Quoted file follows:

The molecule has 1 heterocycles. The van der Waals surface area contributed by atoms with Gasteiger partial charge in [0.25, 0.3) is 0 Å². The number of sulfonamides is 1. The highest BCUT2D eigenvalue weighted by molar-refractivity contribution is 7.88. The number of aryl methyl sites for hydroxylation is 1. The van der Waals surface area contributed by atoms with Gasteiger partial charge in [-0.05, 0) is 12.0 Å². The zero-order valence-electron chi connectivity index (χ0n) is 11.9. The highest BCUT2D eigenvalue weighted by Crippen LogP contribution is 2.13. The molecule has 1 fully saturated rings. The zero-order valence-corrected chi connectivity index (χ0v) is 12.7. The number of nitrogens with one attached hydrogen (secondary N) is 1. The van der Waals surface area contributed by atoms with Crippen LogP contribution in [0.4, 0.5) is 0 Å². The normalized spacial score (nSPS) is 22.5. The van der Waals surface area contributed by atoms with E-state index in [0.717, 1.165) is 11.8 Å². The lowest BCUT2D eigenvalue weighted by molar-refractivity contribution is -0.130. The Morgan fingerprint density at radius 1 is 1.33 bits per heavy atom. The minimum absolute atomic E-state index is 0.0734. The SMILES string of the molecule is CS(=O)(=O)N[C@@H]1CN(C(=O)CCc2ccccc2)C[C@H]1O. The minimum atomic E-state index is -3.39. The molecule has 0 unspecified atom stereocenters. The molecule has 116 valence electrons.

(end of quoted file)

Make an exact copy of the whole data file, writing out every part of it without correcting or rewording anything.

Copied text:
The molecule has 1 heterocycles. The van der Waals surface area contributed by atoms with Gasteiger partial charge in [0.25, 0.3) is 0 Å². The number of sulfonamides is 1. The highest BCUT2D eigenvalue weighted by molar-refractivity contribution is 7.88. The number of aryl methyl sites for hydroxylation is 1. The van der Waals surface area contributed by atoms with Gasteiger partial charge in [-0.05, 0) is 12.0 Å². The zero-order valence-electron chi connectivity index (χ0n) is 11.9. The highest BCUT2D eigenvalue weighted by Crippen LogP contribution is 2.13. The molecule has 1 fully saturated rings. The zero-order valence-corrected chi connectivity index (χ0v) is 12.7. The number of nitrogens with one attached hydrogen (secondary N) is 1. The van der Waals surface area contributed by atoms with Crippen LogP contribution in [0.4, 0.5) is 0 Å². The normalized spacial score (nSPS) is 22.5. The van der Waals surface area contributed by atoms with E-state index in [0.717, 1.165) is 11.8 Å². The lowest BCUT2D eigenvalue weighted by molar-refractivity contribution is -0.130. The Morgan fingerprint density at radius 1 is 1.33 bits per heavy atom. The minimum absolute atomic E-state index is 0.0734. The SMILES string of the molecule is CS(=O)(=O)N[C@@H]1CN(C(=O)CCc2ccccc2)C[C@H]1O. The minimum atomic E-state index is -3.39. The molecule has 0 unspecified atom stereocenters. The molecule has 116 valence electrons.